A Smart Approach to Web Design


Consider Functionality Usability Aesthetics and SEOSmall business website

Most web sites are designed with functionality and/or design as the focus, but there are additional areas that should be addressed if a web site is successful. These areas are:

  • Usability: Can the users find what they need?
  • Functionality: Does the site function well?
  • Aesthetics/Branding: Does the site reflect the company brand aesthetically?
  • Search Engine Optimization: Is the site clearly visible by search engines?

How Usable is the Site?

Usability refers to how well users can find what they need on a web site. If a user has to think too much to figure out how to get around a web site, they may become discouraged and leave quickly! Every user has a question that needs to be answered, and the answer has to be evident within seconds.

Typical questions that aren’t answered clearly on e-commerce sites, for example are, “where is the contact information?” What is the procedure for purchasing?” and “What are the hours of operation?” These simple answers are often missed in the design process and this can have a huge impact on how useful users find a website and ultimately what credibility they give to the site and business.

Does the Site Function Well?

Functionality deals with how well a web site performs. Slow loading pages, long download times for media, broken links and error pages are all functionality issues. Most users have access to broadband connections, but in remote areas some do not. For very large media files, let the user know that it may take a few moments to load the media, or offer different versions so users can choose which file they want to view.

Another issue is that of browser compatibility. Older browsers may not show information on a site as it is intended. Design considerations should be made backwards compatible for older browser versions and various browsers, such as Internet Explorer and Mozilla Firefox. In all cases consider the user audience and try to account for as many technical variations as possible.

Does the Site reflect the Brand?

Aesthetics and branding are important in creating a sense of credibility and to maintain consistency across all marketing efforts. Be sure to consider the target market user during the design process. For example, if targeting retirees, design the site to appeal to older users by making links clearly visible and allowing for font re-sizing.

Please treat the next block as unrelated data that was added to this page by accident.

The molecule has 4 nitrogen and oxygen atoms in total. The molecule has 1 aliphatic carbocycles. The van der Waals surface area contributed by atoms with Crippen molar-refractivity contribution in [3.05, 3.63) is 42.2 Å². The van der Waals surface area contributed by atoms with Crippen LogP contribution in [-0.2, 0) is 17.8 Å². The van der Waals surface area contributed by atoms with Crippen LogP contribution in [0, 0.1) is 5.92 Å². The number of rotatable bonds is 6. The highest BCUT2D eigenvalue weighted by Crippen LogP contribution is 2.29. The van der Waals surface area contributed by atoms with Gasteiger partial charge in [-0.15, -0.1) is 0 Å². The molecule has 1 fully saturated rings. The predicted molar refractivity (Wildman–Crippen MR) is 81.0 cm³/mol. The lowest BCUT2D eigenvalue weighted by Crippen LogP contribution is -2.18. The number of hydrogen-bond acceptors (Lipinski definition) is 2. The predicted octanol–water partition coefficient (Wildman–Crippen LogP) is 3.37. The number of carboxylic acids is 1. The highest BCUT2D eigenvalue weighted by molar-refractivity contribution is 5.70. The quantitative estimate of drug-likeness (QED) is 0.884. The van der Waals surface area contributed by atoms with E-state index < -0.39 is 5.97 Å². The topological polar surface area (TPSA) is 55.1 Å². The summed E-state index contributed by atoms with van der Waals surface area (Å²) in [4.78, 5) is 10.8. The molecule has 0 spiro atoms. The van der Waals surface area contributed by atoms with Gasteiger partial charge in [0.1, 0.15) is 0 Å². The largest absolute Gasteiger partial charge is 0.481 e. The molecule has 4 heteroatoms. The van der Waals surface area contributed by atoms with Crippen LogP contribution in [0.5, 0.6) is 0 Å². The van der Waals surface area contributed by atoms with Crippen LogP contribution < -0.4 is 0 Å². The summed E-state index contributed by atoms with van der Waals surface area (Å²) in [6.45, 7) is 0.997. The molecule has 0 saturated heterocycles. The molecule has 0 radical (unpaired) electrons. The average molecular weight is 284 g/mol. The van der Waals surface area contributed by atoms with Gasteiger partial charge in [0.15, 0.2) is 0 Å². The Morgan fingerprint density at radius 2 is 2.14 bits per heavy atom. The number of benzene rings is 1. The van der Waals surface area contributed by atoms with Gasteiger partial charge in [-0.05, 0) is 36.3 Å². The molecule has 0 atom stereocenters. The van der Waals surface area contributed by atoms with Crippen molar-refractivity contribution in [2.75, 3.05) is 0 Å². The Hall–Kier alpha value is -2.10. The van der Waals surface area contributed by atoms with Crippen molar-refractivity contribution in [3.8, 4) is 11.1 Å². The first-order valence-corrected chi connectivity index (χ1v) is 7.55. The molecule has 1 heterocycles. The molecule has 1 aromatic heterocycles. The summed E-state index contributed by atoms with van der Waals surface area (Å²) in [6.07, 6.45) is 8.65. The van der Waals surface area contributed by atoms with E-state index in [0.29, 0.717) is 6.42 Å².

If marketing to 20-somethings experiment with visually engaging interactive and social media. But don’t get too creative or the site could wind up a usability nightmare! In all cases make sure when the user comes to the site they know where they are and who they are visiting. A logo should be clearly visible on every page.

Is the Site Optimized?

Don’t under estimate the value of search engine optimization. SEO is configuring a web site so that the search engines like Google and Yahoo can find the site and index it properly. Properly indexed sites are seen by the 49% of users that go to a search engine to find what they need! SEO is usually best done by a professional, but there are lots of books and resources that can provide basic information.

Web Site Design Success

A web designer who considers the four areas of usability, functionality, aesthetics/brand and SEO can guarantee that the completed web site will be successful. A successful web site is one that is found by the search engines, captures the intended audience, keeps that audience from leaving too quickly, makes it easy to purchase items or find information and creates a sense of credibility and confidence.

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